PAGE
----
And it is this recommendation of the Lyngdoh Committee that many student bodies have called upon while demanding for a student union in universities that do not allow one. A recent case in point is that of Jamia Millia Islamia in Delhi. The university abolished the student union in 1996 citing SIMI activism in the name of student politics. Then again 2005 the then Vice-Chancellor, Musirul Hasan did put in efforts to establish a student union but that too was abolished a few months later due to heavy infighting. Again, just last October a few students went on a hunger strike demanding a student union. However, the demand was not unanimously supported by all students. Shehzeb Ali, a Jamia student believes that it would be detrimental for Jamia to have a student union. “Having a student union in Jamia is not a good idea as the outside community is very much involved in whatever happens here. If there is a student union here, then we will see a lot of disturbance and trouble, mainly because there will be many guys from Batla House who will be intervening in our campus issues, which won’t be healthy for our university”, says Ali.
Responding to this, Arman Ahmed, a Masters student says, that it should be the responsibility of the administration to ensure that no outsiders are involved in campus politics. “Any community needs strong, educated leaders who can bring about development and improvement in the society, and student union is a way through which such leaders can be produced. Hence one can’t say that since there will be an external influence, one shouldn’t create a student union. It should be the job of the administration to ensure discipline and that outsiders don’t disrupt campus activities”, he says.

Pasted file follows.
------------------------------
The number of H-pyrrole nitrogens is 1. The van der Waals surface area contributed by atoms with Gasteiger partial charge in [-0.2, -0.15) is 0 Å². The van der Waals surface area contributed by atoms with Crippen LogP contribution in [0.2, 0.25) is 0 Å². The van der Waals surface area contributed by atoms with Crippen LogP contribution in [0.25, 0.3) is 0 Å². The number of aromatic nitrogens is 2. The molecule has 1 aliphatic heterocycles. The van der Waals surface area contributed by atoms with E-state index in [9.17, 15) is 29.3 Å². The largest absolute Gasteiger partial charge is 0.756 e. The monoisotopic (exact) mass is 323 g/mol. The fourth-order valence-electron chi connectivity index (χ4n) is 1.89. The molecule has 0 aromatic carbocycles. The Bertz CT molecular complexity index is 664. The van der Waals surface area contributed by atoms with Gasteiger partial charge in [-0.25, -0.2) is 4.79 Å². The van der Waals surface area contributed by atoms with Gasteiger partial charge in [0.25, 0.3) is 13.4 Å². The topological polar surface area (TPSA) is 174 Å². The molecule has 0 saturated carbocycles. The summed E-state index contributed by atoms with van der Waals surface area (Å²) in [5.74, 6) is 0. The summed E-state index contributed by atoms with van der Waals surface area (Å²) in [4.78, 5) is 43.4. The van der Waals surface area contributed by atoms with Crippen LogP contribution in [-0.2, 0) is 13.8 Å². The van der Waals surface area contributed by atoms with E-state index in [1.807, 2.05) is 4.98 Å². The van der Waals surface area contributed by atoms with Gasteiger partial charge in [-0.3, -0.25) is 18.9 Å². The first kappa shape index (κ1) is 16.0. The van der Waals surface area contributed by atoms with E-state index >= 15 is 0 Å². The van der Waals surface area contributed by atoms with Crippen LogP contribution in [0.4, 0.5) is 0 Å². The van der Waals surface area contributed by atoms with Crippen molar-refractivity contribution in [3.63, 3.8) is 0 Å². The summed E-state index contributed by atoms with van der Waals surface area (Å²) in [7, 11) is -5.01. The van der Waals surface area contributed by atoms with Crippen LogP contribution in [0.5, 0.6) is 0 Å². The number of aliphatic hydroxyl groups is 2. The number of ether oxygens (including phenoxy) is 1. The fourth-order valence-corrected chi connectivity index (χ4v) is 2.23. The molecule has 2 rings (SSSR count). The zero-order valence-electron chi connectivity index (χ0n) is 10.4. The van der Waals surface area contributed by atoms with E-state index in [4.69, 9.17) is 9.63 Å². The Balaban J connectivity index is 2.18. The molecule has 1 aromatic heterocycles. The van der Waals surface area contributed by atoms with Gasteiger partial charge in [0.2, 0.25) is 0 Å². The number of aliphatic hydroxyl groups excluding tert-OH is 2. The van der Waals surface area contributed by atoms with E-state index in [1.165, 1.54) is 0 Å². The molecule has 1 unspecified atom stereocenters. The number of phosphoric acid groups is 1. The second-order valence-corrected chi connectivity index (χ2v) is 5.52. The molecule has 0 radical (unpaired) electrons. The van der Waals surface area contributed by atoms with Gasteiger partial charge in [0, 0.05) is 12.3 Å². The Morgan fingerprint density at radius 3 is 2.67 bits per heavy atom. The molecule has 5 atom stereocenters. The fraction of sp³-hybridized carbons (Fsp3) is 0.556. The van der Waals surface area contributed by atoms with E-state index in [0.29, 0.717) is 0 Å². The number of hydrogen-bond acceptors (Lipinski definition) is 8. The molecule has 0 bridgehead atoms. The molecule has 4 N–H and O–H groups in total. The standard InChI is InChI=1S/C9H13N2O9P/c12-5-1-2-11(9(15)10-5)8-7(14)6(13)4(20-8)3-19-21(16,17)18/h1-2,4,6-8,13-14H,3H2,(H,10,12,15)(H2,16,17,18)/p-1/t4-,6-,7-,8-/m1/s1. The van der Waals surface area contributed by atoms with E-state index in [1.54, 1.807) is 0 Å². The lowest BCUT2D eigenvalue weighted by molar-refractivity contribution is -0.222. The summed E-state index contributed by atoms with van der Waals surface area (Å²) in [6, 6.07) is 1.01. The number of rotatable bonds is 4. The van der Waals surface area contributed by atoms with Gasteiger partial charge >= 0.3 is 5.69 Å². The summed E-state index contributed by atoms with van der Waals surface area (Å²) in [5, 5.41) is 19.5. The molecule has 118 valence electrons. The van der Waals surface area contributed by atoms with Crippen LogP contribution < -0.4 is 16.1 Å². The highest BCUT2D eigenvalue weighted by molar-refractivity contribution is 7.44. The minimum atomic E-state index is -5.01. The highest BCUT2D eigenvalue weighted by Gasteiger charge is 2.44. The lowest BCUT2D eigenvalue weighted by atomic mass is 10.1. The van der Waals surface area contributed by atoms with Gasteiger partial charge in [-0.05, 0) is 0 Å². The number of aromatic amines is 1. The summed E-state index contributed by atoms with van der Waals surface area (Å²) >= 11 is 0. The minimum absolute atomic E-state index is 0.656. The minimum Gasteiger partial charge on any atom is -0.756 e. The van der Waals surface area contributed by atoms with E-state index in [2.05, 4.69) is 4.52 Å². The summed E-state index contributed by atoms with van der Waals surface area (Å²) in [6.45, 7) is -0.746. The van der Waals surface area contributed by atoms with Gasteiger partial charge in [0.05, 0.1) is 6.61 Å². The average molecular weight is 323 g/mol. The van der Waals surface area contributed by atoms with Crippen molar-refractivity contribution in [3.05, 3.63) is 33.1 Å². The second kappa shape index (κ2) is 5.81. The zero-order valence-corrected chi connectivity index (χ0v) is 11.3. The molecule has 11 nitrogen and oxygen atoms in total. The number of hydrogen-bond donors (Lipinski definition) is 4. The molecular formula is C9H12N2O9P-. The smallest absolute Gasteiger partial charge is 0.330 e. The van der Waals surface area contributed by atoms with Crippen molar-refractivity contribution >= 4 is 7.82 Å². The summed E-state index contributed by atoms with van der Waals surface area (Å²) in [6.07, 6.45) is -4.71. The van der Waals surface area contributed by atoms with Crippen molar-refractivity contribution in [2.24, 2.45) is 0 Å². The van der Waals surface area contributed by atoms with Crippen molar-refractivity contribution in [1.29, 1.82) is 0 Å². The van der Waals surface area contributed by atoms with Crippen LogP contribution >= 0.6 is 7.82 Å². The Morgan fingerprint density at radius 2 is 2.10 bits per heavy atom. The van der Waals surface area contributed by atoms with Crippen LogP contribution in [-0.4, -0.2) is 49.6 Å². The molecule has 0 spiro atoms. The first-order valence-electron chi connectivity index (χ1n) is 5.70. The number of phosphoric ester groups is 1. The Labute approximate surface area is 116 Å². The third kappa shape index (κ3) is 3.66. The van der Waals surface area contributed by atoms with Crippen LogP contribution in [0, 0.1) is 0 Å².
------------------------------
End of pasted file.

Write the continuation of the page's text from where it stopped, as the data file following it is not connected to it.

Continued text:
During the recent Foundation Day celebrations at the university, Vice Chancellor, Talat Ahmed urged students to adopt progressive ways and focus on academics and maintain discipline in order to make the university reach greater heights. This was seen as an indirect dig at the protesting students, which was met with huge applause by mostly faculty members and even a few students joined in.
However, quite a few faculty members do support students’ right to unionise. Agnithro Gosh, a guest professor at Jamia and Delhi University, believes that student unions are important to make campuses inclusive. He cites the Birla-Ambani Report while arguing for the need of student unions. “The Birla-Ambani Report is strangely a report by two industrialists who have nothing to do with education. They say that unionization is a bad thing because student unions pose a major problem to fee hike measures”. Gosh believes that this is the main reason why there is a need for student unions in every university across the country. “When it comes to students’ rights, only student unions will be able to fight for it and thus unions are absolutely necessary”, he says. Apart from that Gosh also believes that student unions have a history of producing strong political leaders and bringing about change in society.
The latter is quite true, especially when one looks at the big names in Indian politics today. Right from Prakash Karat to Lalu Prasad Yadav and Arun Jaitley, many top-notch politicians started their careers as student union leaders. This also includes Vice President, Venkaiah Naidu, who drew a lot of flak last year when he condemned Kanhaiya Kumar and other JNU students for their political activism and said that students should only focus on studying. “They (students) must study and stay away from politics. If they are interested in politics, they can leave studies and join politics”, he said.
While there is truth in the argument that students at times get completely consumed by university politics and don’t focus on academics, it is also true that a healthy political atmosphere in universities goes a great way in contributing to positive, public discourse which strengthens democracy.